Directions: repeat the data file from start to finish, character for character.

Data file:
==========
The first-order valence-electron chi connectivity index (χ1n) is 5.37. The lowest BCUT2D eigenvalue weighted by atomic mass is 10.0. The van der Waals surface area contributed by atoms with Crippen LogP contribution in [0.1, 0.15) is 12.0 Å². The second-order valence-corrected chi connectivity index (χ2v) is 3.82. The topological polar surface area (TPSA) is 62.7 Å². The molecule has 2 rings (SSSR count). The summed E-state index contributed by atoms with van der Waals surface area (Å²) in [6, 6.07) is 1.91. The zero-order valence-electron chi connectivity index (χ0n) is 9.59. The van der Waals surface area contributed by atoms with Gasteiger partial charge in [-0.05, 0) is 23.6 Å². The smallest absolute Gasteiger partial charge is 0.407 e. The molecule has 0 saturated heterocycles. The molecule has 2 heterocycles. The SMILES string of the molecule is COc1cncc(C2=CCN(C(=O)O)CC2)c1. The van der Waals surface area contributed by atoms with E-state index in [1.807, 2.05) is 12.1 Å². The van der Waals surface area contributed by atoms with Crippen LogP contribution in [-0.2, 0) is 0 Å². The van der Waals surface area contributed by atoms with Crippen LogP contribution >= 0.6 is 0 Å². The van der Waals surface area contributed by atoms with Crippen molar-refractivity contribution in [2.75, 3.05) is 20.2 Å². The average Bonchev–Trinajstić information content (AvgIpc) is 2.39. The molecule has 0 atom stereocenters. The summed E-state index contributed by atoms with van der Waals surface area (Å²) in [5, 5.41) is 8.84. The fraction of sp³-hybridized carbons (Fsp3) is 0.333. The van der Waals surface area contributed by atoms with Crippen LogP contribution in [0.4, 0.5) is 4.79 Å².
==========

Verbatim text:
The first-order valence-electron chi connectivity index (χ1n) is 5.37. The lowest BCUT2D eigenvalue weighted by atomic mass is 10.0. The van der Waals surface area contributed by atoms with Crippen LogP contribution in [0.1, 0.15) is 12.0 Å². The second-order valence-corrected chi connectivity index (χ2v) is 3.82. The topological polar surface area (TPSA) is 62.7 Å². The molecule has 2 rings (SSSR count). The summed E-state index contributed by atoms with van der Waals surface area (Å²) in [6, 6.07) is 1.91. The zero-order valence-electron chi connectivity index (χ0n) is 9.59. The van der Waals surface area contributed by atoms with Gasteiger partial charge in [-0.05, 0) is 23.6 Å². The smallest absolute Gasteiger partial charge is 0.407 e. The molecule has 0 saturated heterocycles. The molecule has 2 heterocycles. The SMILES string of the molecule is COc1cncc(C2=CCN(C(=O)O)CC2)c1. The van der Waals surface area contributed by atoms with E-state index in [1.807, 2.05) is 12.1 Å². The van der Waals surface area contributed by atoms with Crippen LogP contribution in [-0.2, 0) is 0 Å². The van der Waals surface area contributed by atoms with Crippen LogP contribution >= 0.6 is 0 Å². The van der Waals surface area contributed by atoms with Crippen molar-refractivity contribution in [2.75, 3.05) is 20.2 Å². The average Bonchev–Trinajstić information content (AvgIpc) is 2.39. The molecule has 0 atom stereocenters. The summed E-state index contributed by atoms with van der Waals surface area (Å²) in [5, 5.41) is 8.84. The fraction of sp³-hybridized carbons (Fsp3) is 0.333. The van der Waals surface area contributed by atoms with Crippen LogP contribution in [0.4, 0.5) is 4.79 Å².